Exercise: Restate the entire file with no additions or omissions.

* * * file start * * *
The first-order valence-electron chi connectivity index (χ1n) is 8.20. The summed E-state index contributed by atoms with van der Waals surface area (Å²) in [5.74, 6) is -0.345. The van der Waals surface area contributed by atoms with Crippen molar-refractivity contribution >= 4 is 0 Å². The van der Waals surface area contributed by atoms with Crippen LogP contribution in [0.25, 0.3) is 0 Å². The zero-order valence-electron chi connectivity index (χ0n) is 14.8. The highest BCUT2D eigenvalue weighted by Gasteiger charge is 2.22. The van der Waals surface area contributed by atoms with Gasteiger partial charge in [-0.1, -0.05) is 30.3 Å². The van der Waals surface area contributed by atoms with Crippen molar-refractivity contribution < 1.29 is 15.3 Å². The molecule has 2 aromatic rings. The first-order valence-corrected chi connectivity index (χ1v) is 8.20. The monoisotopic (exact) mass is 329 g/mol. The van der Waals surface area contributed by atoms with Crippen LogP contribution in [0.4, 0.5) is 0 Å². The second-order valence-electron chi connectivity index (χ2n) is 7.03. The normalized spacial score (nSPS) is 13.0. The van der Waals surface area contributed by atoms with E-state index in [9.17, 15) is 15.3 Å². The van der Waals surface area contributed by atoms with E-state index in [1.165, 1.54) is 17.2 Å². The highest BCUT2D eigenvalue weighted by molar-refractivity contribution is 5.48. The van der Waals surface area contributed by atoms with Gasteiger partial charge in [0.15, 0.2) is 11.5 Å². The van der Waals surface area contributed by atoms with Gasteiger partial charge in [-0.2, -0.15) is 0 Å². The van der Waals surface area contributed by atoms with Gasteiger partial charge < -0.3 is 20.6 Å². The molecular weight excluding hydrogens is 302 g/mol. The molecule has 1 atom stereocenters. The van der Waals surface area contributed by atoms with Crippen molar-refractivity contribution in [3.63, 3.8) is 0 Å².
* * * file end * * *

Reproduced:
The first-order valence-electron chi connectivity index (χ1n) is 8.20. The summed E-state index contributed by atoms with van der Waals surface area (Å²) in [5.74, 6) is -0.345. The van der Waals surface area contributed by atoms with Crippen molar-refractivity contribution >= 4 is 0 Å². The van der Waals surface area contributed by atoms with Crippen LogP contribution in [0.25, 0.3) is 0 Å². The zero-order valence-electron chi connectivity index (χ0n) is 14.8. The highest BCUT2D eigenvalue weighted by Gasteiger charge is 2.22. The van der Waals surface area contributed by atoms with Gasteiger partial charge in [-0.1, -0.05) is 30.3 Å². The van der Waals surface area contributed by atoms with Crippen molar-refractivity contribution < 1.29 is 15.3 Å². The molecule has 2 aromatic rings. The first-order valence-corrected chi connectivity index (χ1v) is 8.20. The monoisotopic (exact) mass is 329 g/mol. The van der Waals surface area contributed by atoms with Crippen LogP contribution in [0.4, 0.5) is 0 Å². The second-order valence-electron chi connectivity index (χ2n) is 7.03. The normalized spacial score (nSPS) is 13.0. The van der Waals surface area contributed by atoms with E-state index in [9.17, 15) is 15.3 Å². The van der Waals surface area contributed by atoms with E-state index in [1.165, 1.54) is 17.2 Å². The highest BCUT2D eigenvalue weighted by molar-refractivity contribution is 5.48. The van der Waals surface area contributed by atoms with Gasteiger partial charge in [0.15, 0.2) is 11.5 Å². The van der Waals surface area contributed by atoms with Gasteiger partial charge in [-0.2, -0.15) is 0 Å². The van der Waals surface area contributed by atoms with Gasteiger partial charge < -0.3 is 20.6 Å². The molecular weight excluding hydrogens is 302 g/mol. The molecule has 1 atom stereocenters. The van der Waals surface area contributed by atoms with Crippen molar-refractivity contribution in [3.63, 3.8) is 0 Å².